Click here to make your Home Page

Page Title: Public Exposures and Environmental Impacts
Back | Up | Next

Click here for thousands of PDF manuals




Information Categories
.... Administration
Food and Cooking
Nuclear Fundamentals


appropriate for the fusion isotopes involved, the accident scenario, and the public mitigative
actions (if any) being considered.
Acute dose is defined for specific organs depending on what short-term exposure is the
best predictor of acute health effects. For example, the acute lung dose is typically the 1-yr
CED, and the bone marrow acute dose is typically considered as the 7-day CED or 100% of the
7-day CED plus 50% of the 830th day CED. Thus, for the same exposure time periods, the
acute dose is always less than (or equal to for very short half-lives) the 50-yr CED.
Early dose is the 50-yr CED from the first 7 days of exposure following the onset of an
accident, specifically the inhalation and cloudshine doses during plume passage, inhalation from
resuspended/re-emitted isotopes during the first 7 days, and the groundshine dose from the first
7 days. This dose measure is appropriate when contemplating the need for short-term public
mitigative actions. The early dose is generally calculated for the most exposed individual (MEI)
of the public, assumed to reside at the site boundary or (for release elevated above ground
level) where the plume reaches the ground.
Two-hour (prompt) dose is the 50-yr CED resulting from the first 2 hours of exposure fol-
lowing the onset of an accident, as in DOE 6430.1A. This dose measure implicitly assumes
evacuation within 2 hours.
Chronic dose is the 50-yr CED from 50-yr exposure after an event, specifically from
inhalation of resuspended or re-emitted isotopes, groundshine, and ingestion of radionuclides.
This dose measure is appropriate when contemplating whether long-term public mitigative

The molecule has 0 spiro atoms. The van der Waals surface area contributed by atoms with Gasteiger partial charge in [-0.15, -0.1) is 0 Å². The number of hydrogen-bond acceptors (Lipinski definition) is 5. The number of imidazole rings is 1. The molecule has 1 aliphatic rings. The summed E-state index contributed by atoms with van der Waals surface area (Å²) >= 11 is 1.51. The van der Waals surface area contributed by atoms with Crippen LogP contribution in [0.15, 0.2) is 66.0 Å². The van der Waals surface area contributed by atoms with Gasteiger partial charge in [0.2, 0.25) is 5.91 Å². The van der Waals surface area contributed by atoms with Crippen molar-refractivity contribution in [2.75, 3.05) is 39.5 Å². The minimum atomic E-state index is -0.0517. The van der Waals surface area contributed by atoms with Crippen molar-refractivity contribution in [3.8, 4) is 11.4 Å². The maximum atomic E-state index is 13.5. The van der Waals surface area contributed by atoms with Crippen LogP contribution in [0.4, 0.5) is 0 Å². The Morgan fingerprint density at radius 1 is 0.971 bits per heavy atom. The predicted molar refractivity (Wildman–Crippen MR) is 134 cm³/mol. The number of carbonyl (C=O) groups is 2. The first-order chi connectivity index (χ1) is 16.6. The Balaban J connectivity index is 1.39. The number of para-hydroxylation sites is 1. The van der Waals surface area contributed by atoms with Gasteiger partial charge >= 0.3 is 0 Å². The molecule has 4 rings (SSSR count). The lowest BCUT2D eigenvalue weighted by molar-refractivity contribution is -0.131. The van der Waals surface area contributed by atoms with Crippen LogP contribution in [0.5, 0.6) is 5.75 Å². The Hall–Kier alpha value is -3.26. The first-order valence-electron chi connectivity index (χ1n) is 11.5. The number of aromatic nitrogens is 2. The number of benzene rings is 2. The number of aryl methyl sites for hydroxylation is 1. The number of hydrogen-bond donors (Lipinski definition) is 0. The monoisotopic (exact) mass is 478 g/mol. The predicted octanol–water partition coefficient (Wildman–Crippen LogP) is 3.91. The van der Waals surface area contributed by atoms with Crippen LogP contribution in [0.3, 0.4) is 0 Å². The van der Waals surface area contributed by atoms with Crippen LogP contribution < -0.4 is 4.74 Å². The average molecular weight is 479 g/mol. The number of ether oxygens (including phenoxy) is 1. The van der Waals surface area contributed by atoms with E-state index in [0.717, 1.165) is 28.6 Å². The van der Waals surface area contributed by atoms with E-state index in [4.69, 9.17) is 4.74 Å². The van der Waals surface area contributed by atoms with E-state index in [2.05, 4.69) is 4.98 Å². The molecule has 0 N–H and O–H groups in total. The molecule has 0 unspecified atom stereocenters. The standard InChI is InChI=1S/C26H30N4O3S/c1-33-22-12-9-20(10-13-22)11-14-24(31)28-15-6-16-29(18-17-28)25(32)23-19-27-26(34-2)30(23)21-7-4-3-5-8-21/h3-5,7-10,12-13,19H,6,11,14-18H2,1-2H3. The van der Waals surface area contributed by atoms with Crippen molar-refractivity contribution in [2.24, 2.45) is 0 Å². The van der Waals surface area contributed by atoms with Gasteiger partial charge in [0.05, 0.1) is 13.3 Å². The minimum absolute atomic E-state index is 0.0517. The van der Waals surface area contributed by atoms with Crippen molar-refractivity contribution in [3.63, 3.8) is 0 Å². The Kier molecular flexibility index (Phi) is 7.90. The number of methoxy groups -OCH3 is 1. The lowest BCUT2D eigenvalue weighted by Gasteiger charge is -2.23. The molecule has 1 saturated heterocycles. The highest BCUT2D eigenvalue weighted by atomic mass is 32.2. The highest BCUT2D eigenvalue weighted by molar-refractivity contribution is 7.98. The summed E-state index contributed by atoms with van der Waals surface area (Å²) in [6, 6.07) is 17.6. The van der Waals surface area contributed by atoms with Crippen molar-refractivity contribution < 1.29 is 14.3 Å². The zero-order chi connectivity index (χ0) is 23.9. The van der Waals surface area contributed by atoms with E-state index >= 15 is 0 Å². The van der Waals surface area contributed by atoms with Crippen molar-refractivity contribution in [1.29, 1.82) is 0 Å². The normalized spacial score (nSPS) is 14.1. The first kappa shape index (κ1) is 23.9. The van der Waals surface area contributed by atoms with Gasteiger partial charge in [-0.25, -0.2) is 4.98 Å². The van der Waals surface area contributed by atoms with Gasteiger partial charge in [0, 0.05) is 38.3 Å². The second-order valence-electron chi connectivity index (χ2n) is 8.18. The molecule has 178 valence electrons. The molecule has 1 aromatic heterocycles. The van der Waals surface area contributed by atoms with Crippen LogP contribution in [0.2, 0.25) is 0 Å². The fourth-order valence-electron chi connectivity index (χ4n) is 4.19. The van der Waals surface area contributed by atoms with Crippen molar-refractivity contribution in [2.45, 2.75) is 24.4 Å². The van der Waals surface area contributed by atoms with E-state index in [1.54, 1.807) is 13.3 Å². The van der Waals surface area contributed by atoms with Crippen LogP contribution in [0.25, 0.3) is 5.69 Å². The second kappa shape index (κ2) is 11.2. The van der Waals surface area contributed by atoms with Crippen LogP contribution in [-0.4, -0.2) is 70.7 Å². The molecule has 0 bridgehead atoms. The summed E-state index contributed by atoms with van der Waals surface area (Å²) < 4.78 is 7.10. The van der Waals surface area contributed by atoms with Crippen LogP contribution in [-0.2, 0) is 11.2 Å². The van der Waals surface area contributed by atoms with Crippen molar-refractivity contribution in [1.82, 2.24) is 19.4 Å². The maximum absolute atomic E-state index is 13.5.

actions are needed and, if so, when and for how long. When calculated for an individual, the
chronic dose should include reasonable assumptions about the fraction of time an individual
resides at the site boundary and the fraction of food produced at that location. Because of the
long time scales, the chronic dose is more appropriately calculated for the "average" resident of
the surrounding area.
The factor χ is the instantaneous concentration of a radioactive or hazardous material (in
becquerels per cubic meter or grams per cubic meter) at a given location distant from the point
where the material is released into the environment. The factor Q is the amount of material
released, expressed in grams or becquerels; Q′ is the rate of material release emission from a
continuous point source. The ratios χ/Q and χ Q ′ are determined by the atmospheric condi-
tions, the distance between the source and distant location atmospheric transport, and the time
since release. For further explanation, see Slade (AEC 1968).
2.2 Public Exposures and Environmental Impacts
A significant part of 10 CFR 20 is directed toward protecting the public, the environment,
and workers from the risks of exposure to radiation. Part of 40 CFR 61 is also concerned with
protecting the public from chronic exposure to radiation. In addition, exposures to workers, the
public, and the environment must be kept "as low as reasonably achievable" (ALARA).
"Reasonably achievable" levels are typically a fraction of those allowed by 10 CFR 20 and
40 CFR 61.

Privacy Statement - Press Release - Copyright Information. - Contact Us

Integrated Publishing, Inc. - A (SDVOSB) Service Disabled Veteran Owned Small Business